Well I thought I might as well weigh in on this pandemic issue. Being deluged by the tsunami of information shared with us regarding COVID-19, we Americans generally attempt to make sense of all this and chart the correct course for government and personal action from historical, tried-and-true experience.
Admittedly, this never-before-seen consequence causes current game planning to be a tougher nut to crack, especially for those who are charged with directing public response beneath the microscope of sometimes unenlightened scrutiny. It’s a tough assignment.
I have been reading with interest and a bit of humor via social media regarding the subject of “hoarding.” My wife directs that linguistic unit toward me when viewing the clutter lying about my computer room and closets. I lovingly clarify, “It’s not hoarding; it’s collecting.” There’s a fine line.
The word originally became part and parcel to my vocabulary years ago thanks to my maternal grandmother. The lesson she shared about hoarding certainly didn’t involve masses of Wal-Mart, Meijer, or Aldi patrons bearing cartloads of toilet tissue and bottled water. No, it was associated with another dark period of our nation’s past.
For those who launched spit wads, pooh-poohed, or slept through U.S. history class, the unprecedented attack on Pearl Harbor in December 1941, compelled our government to make some mighty difficult decisions, many of which were controversial at the time and remain so today. Hindsight regarding yesteryear is always 20/20.
When Japanese warlords took control of Southeast Asia and the Western Pacific, natural resources for the production of rubber were vastly reduced for the Allied Nations. Tires, as well as new car production, fell victim to rationing or sudden death in February 1942 and remained that way for the next four years.
Doctors, nurses, farmers, bus owners, fire and police departments could obtain new tires only through approval of local rationing boards comprised of local appointees familiar with needs of the community.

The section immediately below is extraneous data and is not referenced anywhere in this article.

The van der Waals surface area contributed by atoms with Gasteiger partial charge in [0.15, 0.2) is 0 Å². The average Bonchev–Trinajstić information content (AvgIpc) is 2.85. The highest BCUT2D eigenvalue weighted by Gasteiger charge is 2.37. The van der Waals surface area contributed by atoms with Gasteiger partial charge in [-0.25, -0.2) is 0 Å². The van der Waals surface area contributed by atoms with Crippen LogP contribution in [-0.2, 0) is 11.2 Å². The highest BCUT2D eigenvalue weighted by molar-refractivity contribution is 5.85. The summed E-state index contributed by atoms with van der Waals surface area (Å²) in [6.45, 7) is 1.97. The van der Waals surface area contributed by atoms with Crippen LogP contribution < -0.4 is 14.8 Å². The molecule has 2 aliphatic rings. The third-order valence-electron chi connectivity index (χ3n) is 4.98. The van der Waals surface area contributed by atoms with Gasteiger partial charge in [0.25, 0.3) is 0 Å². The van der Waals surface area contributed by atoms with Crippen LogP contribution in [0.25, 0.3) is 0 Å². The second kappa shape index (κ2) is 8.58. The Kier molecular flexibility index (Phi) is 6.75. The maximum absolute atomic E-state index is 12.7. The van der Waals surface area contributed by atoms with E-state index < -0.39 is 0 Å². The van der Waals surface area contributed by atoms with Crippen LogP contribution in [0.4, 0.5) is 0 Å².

No new LaSalles, Hudsons, Studebakers, or way to shoe them. Vehicle production facilities were all re-tooled toward the manufacture of guns, military trucks, Jeeps, tanks, and airplanes.
The biggie was gasoline. Rationing of petrol was set in place, May of ‘42. Most family vehicles were allotted but five gallons per week. That move created an uproar which didn’t subside until war’s end. Office of Price Administration Deputy Administrator John Kenneth Galbraith said, “There was no degree of deceit, theft or chicanery to which people wouldn’t stoop to obtain gasoline.”
To control distribution of vital commodities, the OPA introduced ration stamp booklets. They were filled with pages of stamps to be detached as rationed items were purchased, together with appropriate currency. The consumer catch surrounded the fact that stamp usage was limited to certain time periods. If you used them up too soon, too bad. You could not (other than on the black market or bribery) purchase the stamped item until new books were later issued.
There were stamps for petroleum products i.e., oil, gasoline, greases, etc. Also most food items, meat, coffee, butter, sugar, fats, flour, canned goods, and soaps required the treasured stamps. Amazingly, fresh fruit and vegetables were excluded as were my beloved Wheaties.
Nylons for the ladies’ gorgeous gams went by the wayside to provide hundreds of thousands of parachutes for military airborne requirements. Several accounts surfaced post-war where brides donned homemade wedding dresses fashioned from parachutes returned from war zones by their G.I. sweethearts.
Hoarding developed as a fairly major problem. Rather than a person purchasing what they needed for a given period, they would use up all their ration stamps, socking away an item whether they used it or not, thereby depleting availability for those who did.
From a recent foray into one of our local big box stores, I was surprised and somewhat disturbed at the scarcity of items on the shelves. Folks, just as our World War II ancestors, we have no date when this situation will rectify itself. Hopefully soon.
Is it pleasant? Nope. Will it be difficult? Only if we allow it to be so. Let’s make the best of it, OK? Use some common sense, and we will do just fine.
We’re Americans. Be cognizant of what others need. Raise the bar. Take some pride, and step up to the plate. Suck it up, and shove self-interest and politics to the back burner for a while. Maintain your composure, and share your sense of humor.
Drawing from two outstanding statesmen, President Franklin Delano Roosevelt said in 1933, “We have nothing to fear but fear itself.” Secondly, Prime Minister Winston Churchill stated during the Battle of Britain in 1940, “Let them say, this. This was our finest hour!”
And in closing, recalling those inspiring words from grocer George Whipple in 1964, “Don’t squeeze the Charmin.”